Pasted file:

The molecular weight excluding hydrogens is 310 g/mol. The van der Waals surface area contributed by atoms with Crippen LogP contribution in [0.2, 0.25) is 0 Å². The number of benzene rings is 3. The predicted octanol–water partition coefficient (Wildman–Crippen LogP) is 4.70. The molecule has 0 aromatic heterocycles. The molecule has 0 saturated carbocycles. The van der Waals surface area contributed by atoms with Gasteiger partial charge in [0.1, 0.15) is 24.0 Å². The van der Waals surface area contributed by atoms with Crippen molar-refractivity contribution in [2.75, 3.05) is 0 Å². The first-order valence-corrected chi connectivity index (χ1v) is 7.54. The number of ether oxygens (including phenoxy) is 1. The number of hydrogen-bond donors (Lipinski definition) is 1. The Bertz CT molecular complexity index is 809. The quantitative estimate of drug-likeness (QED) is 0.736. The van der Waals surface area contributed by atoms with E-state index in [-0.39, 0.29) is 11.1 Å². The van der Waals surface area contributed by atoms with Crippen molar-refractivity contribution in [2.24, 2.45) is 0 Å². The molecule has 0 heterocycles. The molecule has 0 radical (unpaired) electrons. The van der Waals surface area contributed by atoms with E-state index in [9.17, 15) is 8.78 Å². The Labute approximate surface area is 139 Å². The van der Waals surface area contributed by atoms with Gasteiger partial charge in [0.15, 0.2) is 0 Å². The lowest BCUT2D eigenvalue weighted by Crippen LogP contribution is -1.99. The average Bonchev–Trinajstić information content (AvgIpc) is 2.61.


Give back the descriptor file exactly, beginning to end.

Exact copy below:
The molecular weight excluding hydrogens is 310 g/mol. The van der Waals surface area contributed by atoms with Crippen LogP contribution in [0.2, 0.25) is 0 Å². The number of benzene rings is 3. The predicted octanol–water partition coefficient (Wildman–Crippen LogP) is 4.70. The molecule has 0 aromatic heterocycles. The molecule has 0 saturated carbocycles. The van der Waals surface area contributed by atoms with Gasteiger partial charge in [0.1, 0.15) is 24.0 Å². The van der Waals surface area contributed by atoms with Crippen molar-refractivity contribution in [2.75, 3.05) is 0 Å². The first-order valence-corrected chi connectivity index (χ1v) is 7.54. The number of ether oxygens (including phenoxy) is 1. The number of hydrogen-bond donors (Lipinski definition) is 1. The Bertz CT molecular complexity index is 809. The quantitative estimate of drug-likeness (QED) is 0.736. The van der Waals surface area contributed by atoms with E-state index in [-0.39, 0.29) is 11.1 Å². The van der Waals surface area contributed by atoms with Crippen molar-refractivity contribution in [2.24, 2.45) is 0 Å². The molecule has 0 heterocycles. The molecule has 0 radical (unpaired) electrons. The van der Waals surface area contributed by atoms with E-state index in [9.17, 15) is 8.78 Å². The Labute approximate surface area is 139 Å². The van der Waals surface area contributed by atoms with Gasteiger partial charge in [0.15, 0.2) is 0 Å². The lowest BCUT2D eigenvalue weighted by Crippen LogP contribution is -1.99. The average Bonchev–Trinajstić information content (AvgIpc) is 2.61.